Outrage is an emotion parents often feel when it comes to how they perceive their struggling child is ultimately handled/managed by the school.

Part of the outrage stems from a lack of understanding in terms of how the school operates when it comes to the issues of concern.

A parent may have sought an outside assessment by someone like a Dr. Selznick type, you know, a psychologist or other such professional, who has evaluated the child and indeed certified that the child does in fact have issues.

Perhaps this outside professional has even “diagnosed” the child with something like dyslexia, a learning disability, ADHD or some other such label or category.

Armed with the professional’s report, the parent expects the school to offer something like an IEP or perhaps a 504 Plan (they are very different).

Sometimes the school will offer a ready green light and comply with the recommendations offered in the report, but often the parent may get a yellow or even red light.

With the yellow and red lights, the “Outrage Quotient” (we’ll call it the “OQ”) rapidly rises.

It is important to understand the fundamental difference between an outside professional assessment and the school’s evaluation.

When an outside professional conducts an assessment, that practitioner’s primary responsibility is to answer – “Does my child have a problem and what should we do about it?”

That’s it.  That’s the primary job of the outside professional.

Frequently, in such an assessment the outside professional offers suggestions (recommendations) for the school, but again, the green, yellow or red light  follow depending on a range of different factors (too numerous to discuss now) at the school level.

Contrary to what parents believe a school assessment to be, these evaluations are governed by a different question than the one raised with the outside professional.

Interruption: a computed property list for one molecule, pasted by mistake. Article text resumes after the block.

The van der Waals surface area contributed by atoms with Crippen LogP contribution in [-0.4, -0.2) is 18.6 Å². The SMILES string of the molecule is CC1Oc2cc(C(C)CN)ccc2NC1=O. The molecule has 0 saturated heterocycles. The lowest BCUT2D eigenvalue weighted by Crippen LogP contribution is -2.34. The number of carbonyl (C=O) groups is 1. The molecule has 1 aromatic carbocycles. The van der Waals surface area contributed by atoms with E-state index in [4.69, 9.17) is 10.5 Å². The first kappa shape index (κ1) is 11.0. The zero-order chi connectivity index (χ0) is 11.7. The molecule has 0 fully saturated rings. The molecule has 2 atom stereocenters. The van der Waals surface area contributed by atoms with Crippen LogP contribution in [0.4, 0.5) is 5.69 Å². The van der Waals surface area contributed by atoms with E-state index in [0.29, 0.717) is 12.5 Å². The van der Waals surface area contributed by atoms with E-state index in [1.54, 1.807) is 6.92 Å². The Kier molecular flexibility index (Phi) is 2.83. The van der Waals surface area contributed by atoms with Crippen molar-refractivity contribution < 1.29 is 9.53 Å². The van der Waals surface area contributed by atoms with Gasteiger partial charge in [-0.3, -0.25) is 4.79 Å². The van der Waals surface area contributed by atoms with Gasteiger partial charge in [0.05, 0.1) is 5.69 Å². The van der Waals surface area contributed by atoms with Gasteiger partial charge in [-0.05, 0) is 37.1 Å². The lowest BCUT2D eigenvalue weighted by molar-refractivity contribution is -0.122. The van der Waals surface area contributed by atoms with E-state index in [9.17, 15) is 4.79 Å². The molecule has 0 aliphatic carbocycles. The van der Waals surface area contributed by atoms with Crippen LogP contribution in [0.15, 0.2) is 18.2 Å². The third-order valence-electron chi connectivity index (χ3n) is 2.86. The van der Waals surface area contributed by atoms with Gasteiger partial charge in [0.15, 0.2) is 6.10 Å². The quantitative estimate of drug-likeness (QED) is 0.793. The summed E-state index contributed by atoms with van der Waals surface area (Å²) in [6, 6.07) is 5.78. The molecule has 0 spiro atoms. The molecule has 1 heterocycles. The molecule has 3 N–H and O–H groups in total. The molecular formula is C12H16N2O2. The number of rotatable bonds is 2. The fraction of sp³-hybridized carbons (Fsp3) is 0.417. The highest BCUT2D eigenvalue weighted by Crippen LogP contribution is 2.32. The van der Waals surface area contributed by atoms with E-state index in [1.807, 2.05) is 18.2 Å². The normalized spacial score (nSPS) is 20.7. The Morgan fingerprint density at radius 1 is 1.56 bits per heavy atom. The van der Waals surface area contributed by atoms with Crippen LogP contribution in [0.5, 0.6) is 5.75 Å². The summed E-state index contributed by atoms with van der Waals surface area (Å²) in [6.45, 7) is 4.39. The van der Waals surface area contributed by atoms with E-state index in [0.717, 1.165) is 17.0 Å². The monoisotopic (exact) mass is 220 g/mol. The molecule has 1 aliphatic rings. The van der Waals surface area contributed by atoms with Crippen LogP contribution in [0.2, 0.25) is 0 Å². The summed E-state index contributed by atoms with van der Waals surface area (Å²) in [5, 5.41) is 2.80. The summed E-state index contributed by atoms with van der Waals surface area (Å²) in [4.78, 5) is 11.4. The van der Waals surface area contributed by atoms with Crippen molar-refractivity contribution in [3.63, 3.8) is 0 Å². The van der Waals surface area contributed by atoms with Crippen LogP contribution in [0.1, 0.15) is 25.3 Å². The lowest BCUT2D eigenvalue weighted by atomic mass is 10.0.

Different than the question of, “Does my child have a problem,” they have a totally different question behind their assessment.  Their central question is, “Is this child eligible for special education or not?”

Those are totally different questions.

Frustrating as that may be for parents to digest (yes I can feel the “OQ” rising), they are not asking the same question as the outside professional.

Listen to Kelli Sandman-Hurley in her wonderful book, “Dyslexia Advocate” discuss this issue:

“School districts do not diagnose anything.  They don’t diagnose ADHD, autism, dyslexia, nothing. It may seem as if they do because we tend to hear terms like ADHD and autism tossed around in meetings all the time, but they cannot diagnose those qualifying conditions either.  They can only determine eligibility under specific eligibility categories.

Or as noted in my book, “What To Do about Dyslexia: 25 Points for Parents:”

“In my experience it is not only possible but very common for a child to be diagnosed as dyslexic by a non-school professional but then found to be ineligible for special education services.  This is the case because special education assessment has one primary purpose, and that is to determine whether child is eligible for special education through the school.”

Takeaway Point

While it may not be something that sits well with you, by reflecting on this difference of question behind the assessment, it may help to turn down the “OQ” just a notch.

Copyright, 2019 www.shutdownlearner.com
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